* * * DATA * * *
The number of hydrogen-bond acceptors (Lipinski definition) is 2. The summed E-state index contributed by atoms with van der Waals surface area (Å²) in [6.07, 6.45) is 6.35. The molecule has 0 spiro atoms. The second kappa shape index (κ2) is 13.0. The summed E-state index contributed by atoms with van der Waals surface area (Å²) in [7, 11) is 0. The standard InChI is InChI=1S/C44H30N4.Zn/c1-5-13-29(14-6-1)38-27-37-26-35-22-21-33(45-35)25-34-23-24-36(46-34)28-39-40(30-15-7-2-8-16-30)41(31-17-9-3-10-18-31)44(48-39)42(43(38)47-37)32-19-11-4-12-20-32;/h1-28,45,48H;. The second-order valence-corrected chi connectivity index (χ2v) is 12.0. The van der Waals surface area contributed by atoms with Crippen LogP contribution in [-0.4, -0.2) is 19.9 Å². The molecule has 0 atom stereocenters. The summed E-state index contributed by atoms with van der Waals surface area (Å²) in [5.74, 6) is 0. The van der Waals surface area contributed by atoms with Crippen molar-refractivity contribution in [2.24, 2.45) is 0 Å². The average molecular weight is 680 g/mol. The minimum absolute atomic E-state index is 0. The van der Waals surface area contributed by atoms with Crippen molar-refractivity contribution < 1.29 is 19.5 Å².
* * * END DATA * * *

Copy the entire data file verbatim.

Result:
The number of hydrogen-bond acceptors (Lipinski definition) is 2. The summed E-state index contributed by atoms with van der Waals surface area (Å²) in [6.07, 6.45) is 6.35. The molecule has 0 spiro atoms. The second kappa shape index (κ2) is 13.0. The summed E-state index contributed by atoms with van der Waals surface area (Å²) in [7, 11) is 0. The standard InChI is InChI=1S/C44H30N4.Zn/c1-5-13-29(14-6-1)38-27-37-26-35-22-21-33(45-35)25-34-23-24-36(46-34)28-39-40(30-15-7-2-8-16-30)41(31-17-9-3-10-18-31)44(48-39)42(43(38)47-37)32-19-11-4-12-20-32;/h1-28,45,48H;. The second-order valence-corrected chi connectivity index (χ2v) is 12.0. The van der Waals surface area contributed by atoms with Crippen LogP contribution in [-0.4, -0.2) is 19.9 Å². The molecule has 0 atom stereocenters. The summed E-state index contributed by atoms with van der Waals surface area (Å²) in [5.74, 6) is 0. The van der Waals surface area contributed by atoms with Crippen molar-refractivity contribution in [2.24, 2.45) is 0 Å². The average molecular weight is 680 g/mol. The minimum absolute atomic E-state index is 0. The van der Waals surface area contributed by atoms with Crippen molar-refractivity contribution < 1.29 is 19.5 Å².